I looked up at him, searched out his blue eyes, found them. They smiled at me, ruefully. “Hey, you.”


“Hey. I’m sorry. I’m just tired. And hungry.”

It was becoming our mantra.

“I know,” I said. “Me too.”

“I’ll be back in ten.”

“Thanks for going to get that.”

“Sure.” He smiled at me again, and was gone.

Gone was still another country to me, requiring passport, visa, innoculations, the works. Unfathomable. How can you go there when you live in your pajamas, and those are milk-stained at the top and blood-stained at the bottom and you don’t know the last time you washed your hair let alone brushed your teeth and anyway how could you drive anywhere because it takes basic core strength just to hoist your flabby self up into the seat, close the door, and turn the wheel and anyway you’ve just traveled so close to both thresholds of life and death that those doors are still hanging wide open for you and now there’s this new life breathing on you and needing you and the car, the car is a deathtrap, the road is that open door waiting to suck you through it to an early grave, leaving your children motherless, with no pizza.

So that’s why you can’t go out and get it. That’s why your eyes, shuttered only a moment before from the one you love, your mate, your friend, the father of your children, your eyes now can flash back to his, meet them, searching, with gratitude.

Jayce, Owen and I waited twenty minutes, hunger growing gently in our bellies, until the door opened and Giles entered, ushering in dinner.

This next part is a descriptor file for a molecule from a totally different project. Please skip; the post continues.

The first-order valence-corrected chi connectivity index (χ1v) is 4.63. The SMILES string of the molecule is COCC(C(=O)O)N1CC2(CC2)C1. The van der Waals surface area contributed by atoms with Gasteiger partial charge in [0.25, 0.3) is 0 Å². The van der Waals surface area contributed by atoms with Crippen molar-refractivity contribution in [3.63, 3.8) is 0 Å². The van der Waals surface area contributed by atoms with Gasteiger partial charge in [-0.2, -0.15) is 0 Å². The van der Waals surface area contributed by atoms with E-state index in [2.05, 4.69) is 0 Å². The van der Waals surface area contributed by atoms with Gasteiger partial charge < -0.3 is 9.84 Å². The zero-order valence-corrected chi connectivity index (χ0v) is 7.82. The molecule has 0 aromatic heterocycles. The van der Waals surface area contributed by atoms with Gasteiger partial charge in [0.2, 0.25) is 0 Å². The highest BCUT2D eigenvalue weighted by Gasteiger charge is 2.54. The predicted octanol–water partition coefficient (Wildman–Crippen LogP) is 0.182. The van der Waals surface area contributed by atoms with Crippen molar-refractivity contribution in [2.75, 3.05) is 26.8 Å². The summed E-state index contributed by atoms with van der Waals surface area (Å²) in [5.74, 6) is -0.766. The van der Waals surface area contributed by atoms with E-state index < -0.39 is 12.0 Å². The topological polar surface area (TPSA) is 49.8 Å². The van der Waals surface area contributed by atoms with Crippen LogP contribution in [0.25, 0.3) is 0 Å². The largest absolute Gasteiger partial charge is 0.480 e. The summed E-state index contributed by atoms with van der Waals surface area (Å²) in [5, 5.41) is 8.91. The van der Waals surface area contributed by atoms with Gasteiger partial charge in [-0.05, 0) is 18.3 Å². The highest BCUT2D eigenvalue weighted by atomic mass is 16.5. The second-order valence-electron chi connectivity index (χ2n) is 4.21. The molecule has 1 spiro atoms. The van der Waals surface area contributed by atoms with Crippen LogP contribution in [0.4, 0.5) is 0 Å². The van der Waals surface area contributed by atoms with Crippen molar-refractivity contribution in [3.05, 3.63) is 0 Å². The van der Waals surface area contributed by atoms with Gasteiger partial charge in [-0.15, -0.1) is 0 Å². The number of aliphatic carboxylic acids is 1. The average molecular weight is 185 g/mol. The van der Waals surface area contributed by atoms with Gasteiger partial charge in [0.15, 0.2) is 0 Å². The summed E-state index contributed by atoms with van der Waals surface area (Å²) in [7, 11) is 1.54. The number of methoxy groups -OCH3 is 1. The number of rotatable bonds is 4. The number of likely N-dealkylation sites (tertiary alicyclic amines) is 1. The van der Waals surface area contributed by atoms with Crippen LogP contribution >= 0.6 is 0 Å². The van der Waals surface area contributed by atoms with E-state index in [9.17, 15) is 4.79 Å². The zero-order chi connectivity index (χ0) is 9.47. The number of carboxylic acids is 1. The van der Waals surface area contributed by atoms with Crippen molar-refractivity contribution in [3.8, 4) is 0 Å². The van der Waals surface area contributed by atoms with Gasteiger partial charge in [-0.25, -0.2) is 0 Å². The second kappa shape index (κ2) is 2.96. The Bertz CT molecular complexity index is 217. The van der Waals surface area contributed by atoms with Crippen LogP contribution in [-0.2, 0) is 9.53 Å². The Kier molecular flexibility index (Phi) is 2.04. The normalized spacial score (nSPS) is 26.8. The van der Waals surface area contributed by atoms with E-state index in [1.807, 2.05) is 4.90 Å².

We cleared the clutter off the kitchen table and lay the giant warm box among the detritus of toys, baby clothes, junk mail and unpaid bills, opened the box and viewed our meal.


Onions, everywhere. An uninterrupted field of onions. Onion pizza. Comical to the ear. Unbelievable to the eye. There’s no such thing! There can’t be! Who would order just an onion pizza? What self-respecting pizzarista, pizza tosser, pizza assembler, baker, would ever allow such an animal through the lines? I could never! Not on my watch! Atrocity!

Yet there it lay, gleaming in its whiteness, layer upon layer of crunchy, biting, tear-inducing chunks of whiteness.

Tear-inducing, indeed.

“WHAT!?!? How could that HAPPEN!?” I cried. I cried so hard I laughed. I laughed so hard I cried. Onion pizza. Impossible. But there it was. Sort of like my life.

The beauty part is, Jayce let me eat one of the pepperoni Sicilians.

Giles ate the onions.